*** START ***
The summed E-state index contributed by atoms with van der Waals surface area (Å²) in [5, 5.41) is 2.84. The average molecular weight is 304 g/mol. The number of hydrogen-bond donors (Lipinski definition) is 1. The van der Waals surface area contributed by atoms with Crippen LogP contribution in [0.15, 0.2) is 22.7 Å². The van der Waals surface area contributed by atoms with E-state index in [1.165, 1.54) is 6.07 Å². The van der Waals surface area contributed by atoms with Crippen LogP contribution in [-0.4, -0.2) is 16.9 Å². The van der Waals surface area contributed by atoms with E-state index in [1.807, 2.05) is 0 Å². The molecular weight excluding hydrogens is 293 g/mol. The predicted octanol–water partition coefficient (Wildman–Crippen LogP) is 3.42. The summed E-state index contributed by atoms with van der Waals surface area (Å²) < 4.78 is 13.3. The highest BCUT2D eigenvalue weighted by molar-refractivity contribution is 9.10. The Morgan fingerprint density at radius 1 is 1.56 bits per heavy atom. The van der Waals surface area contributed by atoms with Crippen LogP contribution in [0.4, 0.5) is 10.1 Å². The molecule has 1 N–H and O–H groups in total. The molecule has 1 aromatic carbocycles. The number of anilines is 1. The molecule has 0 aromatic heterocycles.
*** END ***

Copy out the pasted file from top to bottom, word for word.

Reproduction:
The summed E-state index contributed by atoms with van der Waals surface area (Å²) in [5, 5.41) is 2.84. The average molecular weight is 304 g/mol. The number of hydrogen-bond donors (Lipinski definition) is 1. The van der Waals surface area contributed by atoms with Crippen LogP contribution in [0.15, 0.2) is 22.7 Å². The van der Waals surface area contributed by atoms with E-state index in [1.165, 1.54) is 6.07 Å². The van der Waals surface area contributed by atoms with Crippen LogP contribution in [-0.4, -0.2) is 16.9 Å². The van der Waals surface area contributed by atoms with E-state index in [1.807, 2.05) is 0 Å². The molecular weight excluding hydrogens is 293 g/mol. The predicted octanol–water partition coefficient (Wildman–Crippen LogP) is 3.42. The summed E-state index contributed by atoms with van der Waals surface area (Å²) < 4.78 is 13.3. The highest BCUT2D eigenvalue weighted by molar-refractivity contribution is 9.10. The Morgan fingerprint density at radius 1 is 1.56 bits per heavy atom. The van der Waals surface area contributed by atoms with Crippen LogP contribution in [0.4, 0.5) is 10.1 Å². The molecule has 1 N–H and O–H groups in total. The molecule has 1 aromatic carbocycles. The number of anilines is 1. The molecule has 0 aromatic heterocycles.